• http://www.duckrabbit.info/members/duckrabbit/ duckrabbit

      Well said Lee,

  • Medium Man

    I agree with Lee as well. I think what this whole episode boils down to is that we (photographers and journalists and the public at large) still have not come to terms with the underlying philosophical debate that has always existed in photography: how much, if ever, photography “represents” or “accurately describes” a reality. I say “a reality” because I fundamentally dismiss any notion that there is one, “true,” “objective” reality that we all somehow share.

    This same debate in physics that makes many people so uneasy and/or refusing to accept from the quantum physics revolution of the 20th century: there is no such thing as “one reality,” there never has been and never will be.

    While photography can describe, it’s all the photographer’s choice in how to describe…

  • http://www.eliphoto.com Eli Reichman

    Those who are familiar with Damon Winter’s complete body of work understand that he is an incredibly gifted photographer. Therefore; I view these pieces as an exception to his daily work. Perhaps these snapshots provide Winter’s access to establish a more intimate relationship with his subjects, so when the more difficult pictures are to be made – the barriers that would normally exist have been broken down.

    Conversely, that the NY Times chose to publish these is somewhat alarming as the images do not convey the horrors of war, but in a warped manner, almost beautify it.

    For those not familiar with one of the great war photographers of all time, I recommend the book, “Compassionate Photographer” a tribute to the life’s work of Larry Burrows. Simply put, war is gut wrenching and life altering. Burrows photographs depict the horrors as completely as any I’ve ever seen.

    Bob Gilka (the longtime N.G.S. Dir. of Photo) summed it up best, “great photographs are measured by how they stand up to the test of time.” I believe Winter’s “real photographs” will measure up as well.

  • Kida

    I agree with with mostly all the criticisms regarding this work. I think all the issue of retouching/modify/whatelse is quite related to individual esthetic point of view. In the begining it was darkroom, later photoshop and now we have apps. And, moreover, the iconization of brand marks, which are entering so deeply in our daily life, and we, as recipients/consumers, accept(consciously or unconsciously)and normalize this fact. I always looked at manipulation only as a functional tool in order to strength the message and the content of the images. The esthetic side is for sure important but cannot get “the main role” of the image. I see these images very similar to many other pjs reportages. I mean, that ones in which it’s very clear that kind of message “hi, i’m in a war zone(it means i’m cool) and, guess what, i’m shooting pictures with an iphone!”. Well, great you if these pictures would tell us something different, and i would accept even the manipulation, if it was functional to the message and not to tell us how much cool you are. And i see that NYT basically, publishing this story and promoting this fact of the iphone, is confirming the idea that, no matter what is happening right there, that you, exactly you, you reader of NYT in the subway with an iphone in your pocket, you feel closer to the photographer, comfortable with the esthetic (which someone else decided) and you feel more safe in your own little warm muffled world. But, you’ll never feel close to the content. And for sure, you’ll never take a political stand or you’ll never take a step forward such as “oh, maybe it’s better to search for other informations regarding this, because it’s important firstly for myself and for..etcc”.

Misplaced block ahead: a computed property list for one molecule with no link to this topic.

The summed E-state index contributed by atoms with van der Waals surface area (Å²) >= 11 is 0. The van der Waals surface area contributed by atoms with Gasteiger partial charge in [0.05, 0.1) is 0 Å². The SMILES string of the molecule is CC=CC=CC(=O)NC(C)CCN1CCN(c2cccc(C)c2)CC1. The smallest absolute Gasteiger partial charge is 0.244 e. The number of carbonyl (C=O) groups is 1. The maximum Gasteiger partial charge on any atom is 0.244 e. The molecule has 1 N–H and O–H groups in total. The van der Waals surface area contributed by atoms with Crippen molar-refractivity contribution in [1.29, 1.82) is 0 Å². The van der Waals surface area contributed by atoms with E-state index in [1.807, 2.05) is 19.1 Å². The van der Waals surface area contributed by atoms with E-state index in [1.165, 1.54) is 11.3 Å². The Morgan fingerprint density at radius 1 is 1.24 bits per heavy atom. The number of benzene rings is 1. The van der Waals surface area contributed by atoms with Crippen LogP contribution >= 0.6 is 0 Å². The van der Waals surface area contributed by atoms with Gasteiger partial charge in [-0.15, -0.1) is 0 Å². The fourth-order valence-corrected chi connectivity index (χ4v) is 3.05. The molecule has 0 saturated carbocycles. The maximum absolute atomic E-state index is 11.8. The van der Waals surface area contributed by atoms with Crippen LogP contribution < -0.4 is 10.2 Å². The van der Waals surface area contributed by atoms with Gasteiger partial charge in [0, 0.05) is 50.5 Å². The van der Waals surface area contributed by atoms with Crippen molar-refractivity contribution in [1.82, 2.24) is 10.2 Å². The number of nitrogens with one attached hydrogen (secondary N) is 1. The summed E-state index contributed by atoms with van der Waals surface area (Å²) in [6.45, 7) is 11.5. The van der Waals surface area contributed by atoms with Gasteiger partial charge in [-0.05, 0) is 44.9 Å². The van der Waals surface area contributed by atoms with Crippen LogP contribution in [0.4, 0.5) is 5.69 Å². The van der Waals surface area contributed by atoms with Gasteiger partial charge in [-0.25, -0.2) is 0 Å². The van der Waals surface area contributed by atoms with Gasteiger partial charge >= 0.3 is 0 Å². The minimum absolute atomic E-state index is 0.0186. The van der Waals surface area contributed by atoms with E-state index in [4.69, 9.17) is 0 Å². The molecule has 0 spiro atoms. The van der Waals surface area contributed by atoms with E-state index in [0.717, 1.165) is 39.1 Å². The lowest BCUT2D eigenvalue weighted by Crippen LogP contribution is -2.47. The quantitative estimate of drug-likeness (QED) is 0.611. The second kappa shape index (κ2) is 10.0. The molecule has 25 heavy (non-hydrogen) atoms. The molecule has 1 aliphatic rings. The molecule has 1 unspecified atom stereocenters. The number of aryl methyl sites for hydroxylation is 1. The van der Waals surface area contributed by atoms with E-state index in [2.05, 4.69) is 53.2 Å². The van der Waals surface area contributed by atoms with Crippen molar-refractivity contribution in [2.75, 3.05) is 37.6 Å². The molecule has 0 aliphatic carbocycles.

My personal opinion is that if pjism had a social role, and now is almost lost, was exactly to denounce social issues in order to give to the people the choice to take a stand or not. It was a socio-political tool in the hand of photographers. Yeah, the world is changed and the media behind it, but personally i’m not so comfortable with the idea of photographers as “third eye within a struggle”. That doesn’t mean that we could get images for everything. But, how could we discuss about ethic in photography while “Nobel prize grant” is given to a photographer (great one, i really believe), who overpass (i think) the line. I think that every photographers should have his own ethic, and it must be defended and he must be proud to shot with his own ethic. Someone said “If there ‘something instructive in the actual world chaos, is certainly this one: that few ideas are dangerous as the belief that all means are permitted according to a desirable purpose”. The more we pass the line the more the line will be overpassed by someone else. Especially in this pj system.
    Well..obviously its not the case of this work, but i feel very distant from it. It doesn’t give me more than what i already saw. It doesn’t give more energy to be more active, in terms of political stand or in deepen the content by myself. On the contrary, the idea that if there was something strong in that images, well ..that thing has been lost with the “presence” of the iphone(of course stocked in my head!) and with the NYT promotion of this fact. There was no reason to say that, and the fact of underline it has weakened the message even more. From all of this story, at the end what’s coming out? How sensitive has been the photographer in choosing the right tool to represent very sensitive moments of the soldiers?…
    thanks..

    • http://www.duckrabbit.info/members/duckrabbit/ duckrabbit

      Thanks for the comment … interesting points